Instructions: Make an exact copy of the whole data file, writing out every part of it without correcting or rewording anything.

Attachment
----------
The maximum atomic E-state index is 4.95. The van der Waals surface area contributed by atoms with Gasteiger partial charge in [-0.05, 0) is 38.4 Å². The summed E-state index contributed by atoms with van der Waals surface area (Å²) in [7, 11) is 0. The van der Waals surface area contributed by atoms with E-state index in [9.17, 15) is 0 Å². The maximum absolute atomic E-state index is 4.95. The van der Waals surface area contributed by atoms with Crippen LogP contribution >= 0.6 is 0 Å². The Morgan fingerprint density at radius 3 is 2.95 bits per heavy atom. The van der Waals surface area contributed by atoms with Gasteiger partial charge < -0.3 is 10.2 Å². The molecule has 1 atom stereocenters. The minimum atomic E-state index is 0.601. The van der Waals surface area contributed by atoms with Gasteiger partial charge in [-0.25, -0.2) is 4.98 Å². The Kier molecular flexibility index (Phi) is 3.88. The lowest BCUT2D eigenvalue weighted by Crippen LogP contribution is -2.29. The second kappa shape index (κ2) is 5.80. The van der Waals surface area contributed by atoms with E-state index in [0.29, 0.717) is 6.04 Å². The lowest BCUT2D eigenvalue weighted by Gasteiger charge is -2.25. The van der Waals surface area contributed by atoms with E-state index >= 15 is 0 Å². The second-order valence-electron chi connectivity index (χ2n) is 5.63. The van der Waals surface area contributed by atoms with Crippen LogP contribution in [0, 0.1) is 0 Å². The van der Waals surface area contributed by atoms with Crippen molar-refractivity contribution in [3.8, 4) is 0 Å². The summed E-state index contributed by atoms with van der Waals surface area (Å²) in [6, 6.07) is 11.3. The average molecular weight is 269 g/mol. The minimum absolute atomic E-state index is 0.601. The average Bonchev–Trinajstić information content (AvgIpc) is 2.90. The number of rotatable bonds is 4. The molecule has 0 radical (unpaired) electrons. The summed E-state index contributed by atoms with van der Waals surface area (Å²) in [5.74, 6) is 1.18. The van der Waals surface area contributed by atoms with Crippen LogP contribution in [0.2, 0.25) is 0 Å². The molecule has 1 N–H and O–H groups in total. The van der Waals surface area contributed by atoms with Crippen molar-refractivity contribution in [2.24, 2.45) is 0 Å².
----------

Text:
The maximum atomic E-state index is 4.95. The van der Waals surface area contributed by atoms with Gasteiger partial charge in [-0.05, 0) is 38.4 Å². The summed E-state index contributed by atoms with van der Waals surface area (Å²) in [7, 11) is 0. The van der Waals surface area contributed by atoms with E-state index in [9.17, 15) is 0 Å². The maximum absolute atomic E-state index is 4.95. The van der Waals surface area contributed by atoms with Crippen LogP contribution >= 0.6 is 0 Å². The Morgan fingerprint density at radius 3 is 2.95 bits per heavy atom. The van der Waals surface area contributed by atoms with Gasteiger partial charge < -0.3 is 10.2 Å². The molecule has 1 atom stereocenters. The minimum atomic E-state index is 0.601. The van der Waals surface area contributed by atoms with Gasteiger partial charge in [-0.25, -0.2) is 4.98 Å². The Kier molecular flexibility index (Phi) is 3.88. The lowest BCUT2D eigenvalue weighted by Crippen LogP contribution is -2.29. The second kappa shape index (κ2) is 5.80. The van der Waals surface area contributed by atoms with E-state index in [0.29, 0.717) is 6.04 Å². The lowest BCUT2D eigenvalue weighted by Gasteiger charge is -2.25. The van der Waals surface area contributed by atoms with E-state index >= 15 is 0 Å². The second-order valence-electron chi connectivity index (χ2n) is 5.63. The van der Waals surface area contributed by atoms with Crippen LogP contribution in [0, 0.1) is 0 Å². The van der Waals surface area contributed by atoms with Crippen molar-refractivity contribution in [3.8, 4) is 0 Å². The summed E-state index contributed by atoms with van der Waals surface area (Å²) in [6, 6.07) is 11.3. The average molecular weight is 269 g/mol. The minimum absolute atomic E-state index is 0.601. The average Bonchev–Trinajstić information content (AvgIpc) is 2.90. The number of rotatable bonds is 4. The molecule has 0 radical (unpaired) electrons. The summed E-state index contributed by atoms with van der Waals surface area (Å²) in [5.74, 6) is 1.18. The van der Waals surface area contributed by atoms with Crippen LogP contribution in [0.2, 0.25) is 0 Å². The molecule has 1 N–H and O–H groups in total. The van der Waals surface area contributed by atoms with Crippen molar-refractivity contribution in [2.24, 2.45) is 0 Å².